Mindfulness has been proven to be of enormous benefit to people with long-term illnesses.  You may not be able to cure the MS but you can certainly change your attitude to life and improve the quality of it.  I would highly recommend giving Mindfulness a try.  After all you have absolutely nothing to lose and potentially everything to gain. 

January 2014/September 2015

Henrietta Whitsun-Jones

Tuesday, 14 July 2015

Blog Summer Break

The blog is on a summer break for July and August.   We hope to be back in September weather permitting. 

These are the hottest months of the year and therefore the most challenging for people with MS including myself.

July 2015



Thursday, 4 June 2015

'THANK YOU', MS SOCIETY

In awarding me a grant, the MS Society has given me far more than pounds shillings and pence. I have been given a sense of support, a feeling that someone out there cares and some memories of time spent with my children that are truly priceless.

This is a heartfelt thank you to the MS Society. It is also the story of my award, and how it unfolded over an extended period of time.

In 2014 I applied for a short break grant, so that I could go on a short holiday with my kids. In the spring I received a phone call to say that my application had been successful. That phone call was probably the best and most uplifting news that I received all year.  I felt so happy and excited about the forthcoming trip. Since leaving my home to live in care on meagre disability benefits, I had never dreamt that I would have the means to go on holiday with them ever again. The MS Society proved me wrong.

Sadly, due to my failing health, it became apparent over the next 12 months, that I would be unable to attempt such a trip. Unfortunately, the holiday became a mountain too  large and daunting for me to climb. Reluctantly, I had to let it go. You can imagine the disappointment.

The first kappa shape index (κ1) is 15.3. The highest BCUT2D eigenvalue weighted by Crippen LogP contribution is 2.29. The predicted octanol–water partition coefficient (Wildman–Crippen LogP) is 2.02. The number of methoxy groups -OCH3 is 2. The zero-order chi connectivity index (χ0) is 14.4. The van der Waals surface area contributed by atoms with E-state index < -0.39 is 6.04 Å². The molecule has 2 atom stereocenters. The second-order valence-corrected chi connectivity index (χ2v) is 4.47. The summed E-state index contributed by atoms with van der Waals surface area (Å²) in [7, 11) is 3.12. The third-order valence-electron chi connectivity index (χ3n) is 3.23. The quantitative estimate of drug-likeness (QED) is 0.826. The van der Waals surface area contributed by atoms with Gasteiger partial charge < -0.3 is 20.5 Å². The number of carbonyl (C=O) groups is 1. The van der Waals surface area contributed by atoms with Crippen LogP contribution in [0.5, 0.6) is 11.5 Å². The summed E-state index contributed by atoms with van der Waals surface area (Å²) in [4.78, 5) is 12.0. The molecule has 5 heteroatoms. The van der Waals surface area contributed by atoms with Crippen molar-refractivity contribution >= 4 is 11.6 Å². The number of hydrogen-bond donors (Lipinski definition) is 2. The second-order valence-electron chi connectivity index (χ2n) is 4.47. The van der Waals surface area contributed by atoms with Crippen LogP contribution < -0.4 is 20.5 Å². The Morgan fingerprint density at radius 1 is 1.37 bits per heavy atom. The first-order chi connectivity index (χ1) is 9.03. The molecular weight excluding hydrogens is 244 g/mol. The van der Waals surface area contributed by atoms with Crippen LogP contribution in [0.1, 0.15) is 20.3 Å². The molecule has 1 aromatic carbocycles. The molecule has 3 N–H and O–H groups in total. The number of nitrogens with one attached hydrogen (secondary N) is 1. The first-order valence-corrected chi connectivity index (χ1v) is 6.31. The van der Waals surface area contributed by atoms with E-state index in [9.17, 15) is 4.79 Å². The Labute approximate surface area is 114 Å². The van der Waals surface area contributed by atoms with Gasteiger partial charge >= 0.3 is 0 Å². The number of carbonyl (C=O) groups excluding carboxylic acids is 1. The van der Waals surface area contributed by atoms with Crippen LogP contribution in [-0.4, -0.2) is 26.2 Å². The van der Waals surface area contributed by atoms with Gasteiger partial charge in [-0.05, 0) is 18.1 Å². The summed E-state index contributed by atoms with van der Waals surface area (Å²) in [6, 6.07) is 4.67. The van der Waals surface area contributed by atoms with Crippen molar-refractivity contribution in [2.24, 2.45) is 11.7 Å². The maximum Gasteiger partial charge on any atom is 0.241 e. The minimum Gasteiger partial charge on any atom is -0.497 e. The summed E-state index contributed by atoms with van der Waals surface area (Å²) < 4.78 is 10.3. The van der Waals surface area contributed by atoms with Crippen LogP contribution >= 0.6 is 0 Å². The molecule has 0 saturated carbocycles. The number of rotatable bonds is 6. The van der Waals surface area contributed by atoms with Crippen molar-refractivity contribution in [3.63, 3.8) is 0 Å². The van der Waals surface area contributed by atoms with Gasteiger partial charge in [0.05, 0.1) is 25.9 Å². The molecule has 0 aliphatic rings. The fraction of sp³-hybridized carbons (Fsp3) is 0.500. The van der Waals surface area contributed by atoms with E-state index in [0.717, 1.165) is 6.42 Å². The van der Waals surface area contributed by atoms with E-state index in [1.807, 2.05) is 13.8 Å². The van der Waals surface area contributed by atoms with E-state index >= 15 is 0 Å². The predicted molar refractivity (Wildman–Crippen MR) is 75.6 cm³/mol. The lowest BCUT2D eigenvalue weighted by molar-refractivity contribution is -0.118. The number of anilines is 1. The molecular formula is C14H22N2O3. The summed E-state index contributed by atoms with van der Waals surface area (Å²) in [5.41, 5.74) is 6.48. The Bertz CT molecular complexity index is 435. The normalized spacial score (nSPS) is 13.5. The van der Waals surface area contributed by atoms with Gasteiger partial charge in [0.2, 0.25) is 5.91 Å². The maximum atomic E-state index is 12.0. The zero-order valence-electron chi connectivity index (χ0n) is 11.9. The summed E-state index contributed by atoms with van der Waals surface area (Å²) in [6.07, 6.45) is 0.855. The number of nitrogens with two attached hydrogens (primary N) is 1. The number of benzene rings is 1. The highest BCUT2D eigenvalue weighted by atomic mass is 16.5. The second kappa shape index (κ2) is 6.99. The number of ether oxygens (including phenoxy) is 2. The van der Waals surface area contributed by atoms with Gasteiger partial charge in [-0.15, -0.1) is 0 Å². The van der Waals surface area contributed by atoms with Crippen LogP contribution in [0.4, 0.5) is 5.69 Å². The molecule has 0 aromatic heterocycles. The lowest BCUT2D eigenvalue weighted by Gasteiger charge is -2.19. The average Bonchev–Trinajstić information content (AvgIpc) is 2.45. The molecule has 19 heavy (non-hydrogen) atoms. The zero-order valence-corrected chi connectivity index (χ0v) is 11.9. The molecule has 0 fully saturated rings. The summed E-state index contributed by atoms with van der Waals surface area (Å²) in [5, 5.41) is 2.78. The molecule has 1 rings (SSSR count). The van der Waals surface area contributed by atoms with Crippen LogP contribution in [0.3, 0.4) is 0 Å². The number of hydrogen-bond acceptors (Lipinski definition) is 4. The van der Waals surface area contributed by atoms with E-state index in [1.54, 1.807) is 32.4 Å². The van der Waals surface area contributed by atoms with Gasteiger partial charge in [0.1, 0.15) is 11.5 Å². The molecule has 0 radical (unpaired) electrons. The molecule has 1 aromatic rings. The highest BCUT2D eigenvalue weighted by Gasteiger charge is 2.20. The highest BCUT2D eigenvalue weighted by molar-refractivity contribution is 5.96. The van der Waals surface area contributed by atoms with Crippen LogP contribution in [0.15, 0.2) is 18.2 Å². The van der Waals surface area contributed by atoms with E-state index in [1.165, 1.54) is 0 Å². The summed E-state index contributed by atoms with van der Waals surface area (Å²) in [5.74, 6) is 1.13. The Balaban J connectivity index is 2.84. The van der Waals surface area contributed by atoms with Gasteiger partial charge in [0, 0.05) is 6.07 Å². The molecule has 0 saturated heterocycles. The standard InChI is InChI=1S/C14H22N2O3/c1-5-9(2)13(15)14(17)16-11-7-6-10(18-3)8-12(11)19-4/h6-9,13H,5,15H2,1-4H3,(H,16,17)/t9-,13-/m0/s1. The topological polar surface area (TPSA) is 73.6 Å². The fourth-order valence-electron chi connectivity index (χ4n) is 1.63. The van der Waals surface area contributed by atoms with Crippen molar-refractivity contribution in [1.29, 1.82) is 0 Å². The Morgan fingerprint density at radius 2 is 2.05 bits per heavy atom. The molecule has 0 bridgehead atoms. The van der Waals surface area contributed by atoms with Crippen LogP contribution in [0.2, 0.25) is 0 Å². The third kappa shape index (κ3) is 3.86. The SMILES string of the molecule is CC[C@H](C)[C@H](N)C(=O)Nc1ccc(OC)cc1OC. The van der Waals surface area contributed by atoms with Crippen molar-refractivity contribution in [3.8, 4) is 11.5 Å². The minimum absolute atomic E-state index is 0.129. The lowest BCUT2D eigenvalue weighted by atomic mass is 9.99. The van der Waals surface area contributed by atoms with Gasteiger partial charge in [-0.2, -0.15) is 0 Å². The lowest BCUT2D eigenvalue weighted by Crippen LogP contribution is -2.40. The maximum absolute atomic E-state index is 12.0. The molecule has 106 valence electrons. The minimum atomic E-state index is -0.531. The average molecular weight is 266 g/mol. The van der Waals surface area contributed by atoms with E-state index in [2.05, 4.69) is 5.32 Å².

However, thanks to the MS Society all was not lost. Always helpful and flexible, the Society agreed to offer me my original award in order to support 3 smaller projects instead.  The first of these, was a series of days out with my beloved children during their Easter school holidays.  These were a huge success, more within my capabilities than a trip away and just as much fun. Days out varied from a simple shopping trip with lunchtime pizza, to a more ambitious Owl Flying Experience at a birds of prey centre or indoor skydiving followed by tacos for lunch. In a restaurant one day my 13 year old son turned to me and said, "You know, mum, we don't get to go out for lunch very often. But when we do, it's like Christmas!"  I felt just the same.

I have now received the second and third instalments of my grant.  However, I still have the projects themselves to look forward to.

The first is a garden project. Due to my MS, I am unable to tolerate direct sunlight for more than a few minutes. Creating a shady patio, will give me somewhere to sit in my wheelchair where I can be comfortable and cool, whilst still enjoying the outdoors.  The work is scheduled for the autumn, and will complete in the new year.

The final instalment of my award has created a travel fund, giving me the independence to get a wheelchair taxi where I want and when I want. I am already enjoying having much greater freedom.

Although losing my original short break was a great disappointment, with hindsight I can safely say that things have worked out better in the end. Thanks to the MS Society, the projects above will have improved the quality of life for myself and my children more than a single holiday could.  Furthermore, I have been able to extend the warm feeling of support from the Society over an extended period, since the grant was originally awarded in 2014.

The feeling that someone out there cares has meant more to me emotionally, than I can say. As I happen to have a very aggressive form of MS and sometimes feel that I am fighting a losing battle, this chink of light from the MS Society, has lit up some very dark times indeed.

Thank you from the bottom of my heart.



June  2015